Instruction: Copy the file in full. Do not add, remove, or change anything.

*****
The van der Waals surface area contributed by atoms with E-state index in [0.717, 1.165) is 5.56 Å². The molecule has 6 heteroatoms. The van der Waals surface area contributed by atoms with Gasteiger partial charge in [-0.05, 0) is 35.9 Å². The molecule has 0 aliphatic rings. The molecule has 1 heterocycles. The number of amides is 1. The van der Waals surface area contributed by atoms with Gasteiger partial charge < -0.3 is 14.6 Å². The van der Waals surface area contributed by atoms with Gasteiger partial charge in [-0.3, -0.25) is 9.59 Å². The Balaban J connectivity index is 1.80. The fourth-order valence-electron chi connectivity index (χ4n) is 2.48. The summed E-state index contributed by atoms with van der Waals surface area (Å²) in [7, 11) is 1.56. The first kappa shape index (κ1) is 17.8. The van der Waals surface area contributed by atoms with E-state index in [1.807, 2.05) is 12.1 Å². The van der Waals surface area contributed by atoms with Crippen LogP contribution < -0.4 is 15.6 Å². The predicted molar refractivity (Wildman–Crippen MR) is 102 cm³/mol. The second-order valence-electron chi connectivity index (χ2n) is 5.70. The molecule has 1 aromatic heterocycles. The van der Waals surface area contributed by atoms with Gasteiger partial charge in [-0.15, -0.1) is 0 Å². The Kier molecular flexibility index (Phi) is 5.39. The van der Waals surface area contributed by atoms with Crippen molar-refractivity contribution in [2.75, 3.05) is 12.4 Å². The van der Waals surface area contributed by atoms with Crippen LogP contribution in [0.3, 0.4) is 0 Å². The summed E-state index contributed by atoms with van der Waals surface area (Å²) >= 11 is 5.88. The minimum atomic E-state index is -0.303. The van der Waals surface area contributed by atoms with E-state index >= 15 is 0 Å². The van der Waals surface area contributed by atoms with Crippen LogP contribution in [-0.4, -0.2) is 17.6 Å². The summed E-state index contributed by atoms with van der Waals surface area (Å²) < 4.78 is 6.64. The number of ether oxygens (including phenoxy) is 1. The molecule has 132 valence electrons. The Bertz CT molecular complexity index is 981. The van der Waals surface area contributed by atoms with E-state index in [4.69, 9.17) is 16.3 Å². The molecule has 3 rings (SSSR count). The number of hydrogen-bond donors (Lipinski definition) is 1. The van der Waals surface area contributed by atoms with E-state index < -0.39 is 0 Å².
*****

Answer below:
The van der Waals surface area contributed by atoms with E-state index in [0.717, 1.165) is 5.56 Å². The molecule has 6 heteroatoms. The van der Waals surface area contributed by atoms with Gasteiger partial charge in [-0.05, 0) is 35.9 Å². The molecule has 0 aliphatic rings. The molecule has 1 heterocycles. The number of amides is 1. The van der Waals surface area contributed by atoms with Gasteiger partial charge < -0.3 is 14.6 Å². The van der Waals surface area contributed by atoms with Gasteiger partial charge in [-0.3, -0.25) is 9.59 Å². The Balaban J connectivity index is 1.80. The fourth-order valence-electron chi connectivity index (χ4n) is 2.48. The summed E-state index contributed by atoms with van der Waals surface area (Å²) in [7, 11) is 1.56. The first kappa shape index (κ1) is 17.8. The van der Waals surface area contributed by atoms with E-state index in [1.807, 2.05) is 12.1 Å². The van der Waals surface area contributed by atoms with Crippen LogP contribution < -0.4 is 15.6 Å². The predicted molar refractivity (Wildman–Crippen MR) is 102 cm³/mol. The second-order valence-electron chi connectivity index (χ2n) is 5.70. The molecule has 1 aromatic heterocycles. The van der Waals surface area contributed by atoms with Gasteiger partial charge in [-0.15, -0.1) is 0 Å². The Kier molecular flexibility index (Phi) is 5.39. The van der Waals surface area contributed by atoms with Crippen molar-refractivity contribution in [2.75, 3.05) is 12.4 Å². The van der Waals surface area contributed by atoms with Crippen LogP contribution in [0.3, 0.4) is 0 Å². The summed E-state index contributed by atoms with van der Waals surface area (Å²) >= 11 is 5.88. The minimum atomic E-state index is -0.303. The van der Waals surface area contributed by atoms with E-state index >= 15 is 0 Å². The van der Waals surface area contributed by atoms with Crippen LogP contribution in [-0.4, -0.2) is 17.6 Å². The summed E-state index contributed by atoms with van der Waals surface area (Å²) < 4.78 is 6.64. The number of ether oxygens (including phenoxy) is 1. The molecule has 132 valence electrons. The Bertz CT molecular complexity index is 981. The van der Waals surface area contributed by atoms with E-state index in [4.69, 9.17) is 16.3 Å². The molecule has 3 rings (SSSR count). The number of hydrogen-bond donors (Lipinski definition) is 1. The van der Waals surface area contributed by atoms with E-state index < -0.39 is 0 Å².